Discussion: As we mentioned above, `part A` of the calculation ‘hovers’ around a difficulty level geared towards ensuring 14 second blocks. This ‘hovering’ is revealed in the above chart by the red-blue nature of the data. The ‘grow’ part of the chart (red) represent positive changes in difficulty (i.e. difficulty gets higher, block production gets lower, and block times get slower). The ‘shrink’ values (blue) are negative (lower difficulty, faster blocks and more of them). The ‘adjustment’ hovers around zero. In other words, the calculation is trying to maintain ‘no change’ in block times. The `part A` calculation hones in on a value — 14 second block times.

On this chart, you may also, for the first time, clearly see the bomb exploding. And it’s arguably obvious that they are exploding twice as large each time they explode.

But I don’t think this chart is clear enough. Why, for example, does the same pattern not show up clearly during the Constantinople time period? It turns out the reason for this is because of the greatly increased hash rate. The calculation is able to maintain the 14 second blocks times, but the system is swinging back and forth more vigorously. The reason we can’t discern the same bomb activity near the Constantinople fork is because it’s being obscured by the wider fluctuations.

Is there anything else we can do to see more clearly? Yes, as a matter of fact there is, and we’ll show that in the next chart.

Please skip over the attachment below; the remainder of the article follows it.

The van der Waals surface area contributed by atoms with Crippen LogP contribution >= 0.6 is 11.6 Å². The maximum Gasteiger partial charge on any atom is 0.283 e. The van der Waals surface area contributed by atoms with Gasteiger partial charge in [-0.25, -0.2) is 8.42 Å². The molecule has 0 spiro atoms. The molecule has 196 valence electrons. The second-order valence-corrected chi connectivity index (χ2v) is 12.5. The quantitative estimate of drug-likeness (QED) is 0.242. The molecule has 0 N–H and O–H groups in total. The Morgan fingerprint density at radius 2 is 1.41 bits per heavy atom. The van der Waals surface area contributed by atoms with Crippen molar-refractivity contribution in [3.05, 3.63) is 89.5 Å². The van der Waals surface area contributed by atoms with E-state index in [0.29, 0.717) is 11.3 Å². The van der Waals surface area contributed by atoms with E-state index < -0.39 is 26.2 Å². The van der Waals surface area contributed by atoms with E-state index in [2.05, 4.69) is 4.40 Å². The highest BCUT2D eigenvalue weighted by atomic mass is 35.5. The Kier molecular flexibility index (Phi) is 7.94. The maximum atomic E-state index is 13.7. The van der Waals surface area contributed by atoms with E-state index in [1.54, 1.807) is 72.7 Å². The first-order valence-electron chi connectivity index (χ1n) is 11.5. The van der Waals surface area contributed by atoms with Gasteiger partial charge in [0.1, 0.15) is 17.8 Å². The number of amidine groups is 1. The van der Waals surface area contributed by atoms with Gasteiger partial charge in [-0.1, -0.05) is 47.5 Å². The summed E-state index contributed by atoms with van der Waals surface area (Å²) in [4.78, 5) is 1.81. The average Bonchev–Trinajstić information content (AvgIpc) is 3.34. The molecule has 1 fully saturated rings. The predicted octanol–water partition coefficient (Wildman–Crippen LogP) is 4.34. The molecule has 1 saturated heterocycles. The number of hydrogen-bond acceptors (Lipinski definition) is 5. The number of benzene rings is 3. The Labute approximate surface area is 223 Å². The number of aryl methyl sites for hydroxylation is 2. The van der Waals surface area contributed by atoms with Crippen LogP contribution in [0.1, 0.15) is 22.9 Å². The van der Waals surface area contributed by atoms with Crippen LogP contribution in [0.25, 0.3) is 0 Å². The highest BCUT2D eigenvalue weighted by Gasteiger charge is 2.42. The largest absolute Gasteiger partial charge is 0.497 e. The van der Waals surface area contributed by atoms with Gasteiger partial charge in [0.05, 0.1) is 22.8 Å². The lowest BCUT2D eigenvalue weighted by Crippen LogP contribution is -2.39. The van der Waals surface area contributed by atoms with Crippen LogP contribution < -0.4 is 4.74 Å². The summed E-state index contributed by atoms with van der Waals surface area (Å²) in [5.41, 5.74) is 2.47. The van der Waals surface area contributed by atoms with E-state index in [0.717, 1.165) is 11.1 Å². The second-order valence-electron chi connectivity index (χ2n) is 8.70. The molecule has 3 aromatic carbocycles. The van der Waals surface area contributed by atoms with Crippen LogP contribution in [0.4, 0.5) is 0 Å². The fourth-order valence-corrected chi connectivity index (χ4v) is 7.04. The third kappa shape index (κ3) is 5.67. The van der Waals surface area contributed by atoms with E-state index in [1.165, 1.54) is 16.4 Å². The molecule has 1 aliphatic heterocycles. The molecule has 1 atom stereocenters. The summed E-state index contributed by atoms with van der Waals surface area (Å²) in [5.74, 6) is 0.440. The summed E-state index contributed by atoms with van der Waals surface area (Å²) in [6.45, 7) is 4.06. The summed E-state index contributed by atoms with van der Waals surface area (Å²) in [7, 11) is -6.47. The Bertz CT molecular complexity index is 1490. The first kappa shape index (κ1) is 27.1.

Relative Change in Difficulty

Our final chart in this part of the paper is a chart showing the change in difficulty relative to the total difficulty in the block. That is `y(x) = (difficuly_x — difficulty_x_mius_1) / difficulty_x_minus_1`. The previous chart shows the raw change in difficulty. This chart show a normalized change. This removes the growth in hash rate. It will allow us to clearly see the two different parts of the calculation, `part A` and `part B`.

Here’s the chart of per-block changes in difficulty over total difficulty:

Discussion: And now we can actually see why I said above that worrying about hash rate is counter-productive to a discussion of the difficulty bomb. You can see very clearly that until the time bomb ‘rears it’s head’ block production is not affected by increased (or lowered) hash rate. `Part A` of the equation maintains a steady state relative to block speed and production. Difficulty (on average and relative to itself) remains nearly unchanged up until the time bomb starts exploding.

Two interesting things to notice: (1) You can see the bomb starting to ‘rear its head’ at the right-most edge of the chart even though the distance between the appearances are much shorter than between Byzantium and Constantinople — I explain this below; (2) the striations at the bottom of the chart are an artifact from the integer division by 10 in `part A` of the calculation; (3) the higher hash rate appears to delay the ‘head-rearing’ as Lane Rettig noticed prior to Constantinople and we wrote about in the above mentioned article.

There’s a lot more I could talk about on this chart, and maybe some day I’ll come back to it, but I do want to make the case for a better way to diffuse the bomb in the future.

A Better Way to Diffuse the Bomb

First, I want to make the point that worrying about the hash rate while worrying about the time bomb is counter-productive. The effects of increase (or decreases) in the hash rate are removed by `part A` of the calculation. That’s what `part A` is for. And, it’s working nearly perfectly as is evidenced by the near-perfect flatness of the difficulty deltas (relative to its current height) is stable. Hash rate apparently has no effect on block time — but this is what we already know — this is what the difficulty calculation is designed to do.